Whitewashing the past

Japanese revisionists hope to erase Japan’s atrocities during WWII from history

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Photo of comfort women (comfort girls) via U.S. Army, Wikimedia

Revisionists in Japan are denying the existence of “comfort women,” often from Korea and China, who were forced to be sex slaves for Japanese soldiers during the World War II. Toshio Tamogami, the former chief of staff of Japan’s air force, told the BBC that “As a defeated nation we only teach the history forced on us by the victors. To be an independent nation again we must move away from [that] … take back our true history that we can proud of.” In Tamogami’s “true” history of WWII, Japan was not an aggressor but a liberator fighting to expel white imperialists, Japan did not invade the Korean Peninsula, the Nanjing Massacre never happened, and reports of “comfort women” are fabrications. Last Tamogami placed fourth in the race for governor of Tokyo, finishing with 600,000 votes and nearly a quarter of all votes cast by those in the 20-year-old to 30-year-old age group. And while Prime Minister Shinzo Abe, a fervent nationalist, does not deny the existence of Korean “comfort women,” he cites absence of evidence of coercion, recruitment, or confinement by the military to tacitly imply “comfort women” were just prostitutes. This is news to surviving “comfort women,” as well as to surviving soldiers that witnessed the atrocities, who report horror stories of kidnapping, rape, confinement, slavery, and assault. These witnesses are all in their 80s and 90s, and as they die the voices of deniers will be free from the eye-witnesses who can contradict their self-serving revisionist delusions.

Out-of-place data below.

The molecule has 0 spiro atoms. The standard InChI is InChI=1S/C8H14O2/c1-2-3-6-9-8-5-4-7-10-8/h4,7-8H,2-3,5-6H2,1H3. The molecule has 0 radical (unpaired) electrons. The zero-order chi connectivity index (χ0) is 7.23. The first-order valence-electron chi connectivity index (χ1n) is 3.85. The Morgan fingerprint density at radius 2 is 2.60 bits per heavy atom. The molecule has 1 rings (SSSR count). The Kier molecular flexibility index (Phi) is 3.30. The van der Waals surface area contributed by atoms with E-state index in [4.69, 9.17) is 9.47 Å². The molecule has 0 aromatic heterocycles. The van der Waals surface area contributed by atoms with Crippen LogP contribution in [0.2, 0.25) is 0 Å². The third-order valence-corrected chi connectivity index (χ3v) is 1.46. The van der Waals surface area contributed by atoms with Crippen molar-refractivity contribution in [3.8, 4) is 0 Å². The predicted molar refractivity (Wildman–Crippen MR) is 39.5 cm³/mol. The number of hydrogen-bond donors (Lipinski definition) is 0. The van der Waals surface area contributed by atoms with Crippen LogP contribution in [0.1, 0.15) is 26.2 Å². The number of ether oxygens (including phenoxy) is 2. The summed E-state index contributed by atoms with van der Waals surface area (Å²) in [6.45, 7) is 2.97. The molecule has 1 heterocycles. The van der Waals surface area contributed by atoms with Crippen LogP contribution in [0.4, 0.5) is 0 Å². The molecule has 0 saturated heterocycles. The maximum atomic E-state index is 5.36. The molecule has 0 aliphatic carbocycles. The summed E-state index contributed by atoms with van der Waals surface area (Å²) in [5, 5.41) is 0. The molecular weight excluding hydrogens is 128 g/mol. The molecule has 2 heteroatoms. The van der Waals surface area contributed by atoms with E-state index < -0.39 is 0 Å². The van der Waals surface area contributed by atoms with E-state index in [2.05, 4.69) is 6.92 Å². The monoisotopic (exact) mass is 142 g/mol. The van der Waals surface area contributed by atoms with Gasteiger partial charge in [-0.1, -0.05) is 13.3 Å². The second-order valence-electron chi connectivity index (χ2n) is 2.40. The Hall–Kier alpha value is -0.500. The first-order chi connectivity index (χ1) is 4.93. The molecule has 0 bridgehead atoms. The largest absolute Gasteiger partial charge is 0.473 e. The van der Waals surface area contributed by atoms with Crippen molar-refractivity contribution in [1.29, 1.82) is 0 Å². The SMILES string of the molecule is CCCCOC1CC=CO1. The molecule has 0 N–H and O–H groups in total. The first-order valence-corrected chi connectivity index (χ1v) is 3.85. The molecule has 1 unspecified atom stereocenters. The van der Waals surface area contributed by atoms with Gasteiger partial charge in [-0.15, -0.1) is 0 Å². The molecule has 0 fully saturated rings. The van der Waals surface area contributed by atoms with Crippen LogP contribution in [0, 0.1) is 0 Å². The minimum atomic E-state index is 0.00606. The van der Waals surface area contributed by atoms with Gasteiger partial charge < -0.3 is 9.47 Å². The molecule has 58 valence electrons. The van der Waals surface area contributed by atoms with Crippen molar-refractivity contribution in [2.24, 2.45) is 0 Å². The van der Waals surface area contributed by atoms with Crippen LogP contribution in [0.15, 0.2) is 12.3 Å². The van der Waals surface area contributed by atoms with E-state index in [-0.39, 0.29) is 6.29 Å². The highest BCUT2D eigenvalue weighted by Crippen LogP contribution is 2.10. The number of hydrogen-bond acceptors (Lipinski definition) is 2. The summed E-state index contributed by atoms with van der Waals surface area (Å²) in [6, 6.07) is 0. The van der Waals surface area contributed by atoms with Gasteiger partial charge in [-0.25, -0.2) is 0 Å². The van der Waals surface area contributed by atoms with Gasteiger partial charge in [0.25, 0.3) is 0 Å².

Read the full story at the BBC.

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